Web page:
When I was young, I loved paperbacks to distraction and despised hardcovers. In my late middle age, in fact, it was a terrible moment when I realized that I preferred hardcovers. I couldn't say then why I assigned a moral judgment to this shift. I assumed it was due to my dwindling eyesight.
My son Sean is emphatically a partisan of paperbacks. "I like to hold them!" he exclaims. In him I see my youth, and wonder.
And there it was, a not-understood phenomenon.
Until just now. I was tidying my room and I grabbed up two paperbacks I needed for research -- the I Ching and Pu Songling's Strange Tales from Make-Do Studio. Holding them in my hand, I could feel the density of information inside the two books, and the power that could be derived from them. It felt like holding a hand grenade.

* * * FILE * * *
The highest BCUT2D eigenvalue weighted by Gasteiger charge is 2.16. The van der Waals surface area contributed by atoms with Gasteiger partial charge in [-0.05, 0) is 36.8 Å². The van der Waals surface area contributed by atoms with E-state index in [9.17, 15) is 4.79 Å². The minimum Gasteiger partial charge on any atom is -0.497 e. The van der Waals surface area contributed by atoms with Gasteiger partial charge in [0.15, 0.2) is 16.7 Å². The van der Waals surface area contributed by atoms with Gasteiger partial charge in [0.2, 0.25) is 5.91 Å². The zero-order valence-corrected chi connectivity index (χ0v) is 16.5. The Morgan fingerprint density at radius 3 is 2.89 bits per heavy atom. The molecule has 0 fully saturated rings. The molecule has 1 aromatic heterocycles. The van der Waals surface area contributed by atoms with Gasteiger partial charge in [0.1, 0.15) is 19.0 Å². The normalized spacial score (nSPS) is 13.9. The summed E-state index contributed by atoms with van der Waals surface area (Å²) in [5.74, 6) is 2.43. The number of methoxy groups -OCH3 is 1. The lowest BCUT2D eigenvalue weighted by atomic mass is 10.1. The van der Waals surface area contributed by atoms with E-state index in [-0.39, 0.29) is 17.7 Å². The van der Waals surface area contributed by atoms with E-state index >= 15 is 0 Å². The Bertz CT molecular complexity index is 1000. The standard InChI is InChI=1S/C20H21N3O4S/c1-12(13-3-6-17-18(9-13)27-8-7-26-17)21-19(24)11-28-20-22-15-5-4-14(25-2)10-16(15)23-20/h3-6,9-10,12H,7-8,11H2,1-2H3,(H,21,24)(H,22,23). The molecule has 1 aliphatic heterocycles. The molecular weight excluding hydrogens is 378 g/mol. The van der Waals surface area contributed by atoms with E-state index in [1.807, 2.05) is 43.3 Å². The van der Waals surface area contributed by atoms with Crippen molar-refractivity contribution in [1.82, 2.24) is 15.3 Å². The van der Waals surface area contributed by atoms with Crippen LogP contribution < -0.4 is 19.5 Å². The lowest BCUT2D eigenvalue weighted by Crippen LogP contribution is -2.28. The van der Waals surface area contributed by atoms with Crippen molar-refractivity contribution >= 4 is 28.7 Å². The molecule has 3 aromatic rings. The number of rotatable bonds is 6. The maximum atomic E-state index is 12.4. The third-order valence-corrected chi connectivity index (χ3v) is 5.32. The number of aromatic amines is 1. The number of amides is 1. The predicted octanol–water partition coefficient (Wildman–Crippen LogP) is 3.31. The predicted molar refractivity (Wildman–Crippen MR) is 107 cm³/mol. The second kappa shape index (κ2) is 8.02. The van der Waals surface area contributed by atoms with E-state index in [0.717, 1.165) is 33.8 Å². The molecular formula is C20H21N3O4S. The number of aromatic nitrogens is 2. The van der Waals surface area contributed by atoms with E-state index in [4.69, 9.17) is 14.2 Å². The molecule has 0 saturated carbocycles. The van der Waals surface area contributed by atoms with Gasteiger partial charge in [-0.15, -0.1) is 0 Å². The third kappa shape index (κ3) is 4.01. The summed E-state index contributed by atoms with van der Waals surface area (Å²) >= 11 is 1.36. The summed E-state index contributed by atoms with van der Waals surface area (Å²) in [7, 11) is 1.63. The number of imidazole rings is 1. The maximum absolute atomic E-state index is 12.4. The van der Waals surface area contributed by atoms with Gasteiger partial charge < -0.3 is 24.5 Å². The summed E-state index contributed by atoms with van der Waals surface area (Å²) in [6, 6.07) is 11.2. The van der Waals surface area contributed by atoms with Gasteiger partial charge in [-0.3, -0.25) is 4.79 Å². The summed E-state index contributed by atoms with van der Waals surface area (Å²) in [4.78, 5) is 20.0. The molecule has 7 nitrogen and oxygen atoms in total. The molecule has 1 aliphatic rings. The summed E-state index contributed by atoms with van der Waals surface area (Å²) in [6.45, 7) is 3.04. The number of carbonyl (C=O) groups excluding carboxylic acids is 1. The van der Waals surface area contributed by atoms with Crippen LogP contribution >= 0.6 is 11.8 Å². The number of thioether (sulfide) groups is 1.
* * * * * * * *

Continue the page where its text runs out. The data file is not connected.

And that's the difference. A hardcover is, essentially, a construction manual for whatever intellectual concern you're engaged in. But a paperback is a revolutionary weapon. That's why paperback lovers tend to be younger and hardcover lovers tend to be older. The young are natural revolutionaries. The old want to leave behind something constructive.
Nowadays, I'm into building things that will endure. So I prefer hardcovers.
Ah, but there are moments still when the inner anarchist comes out.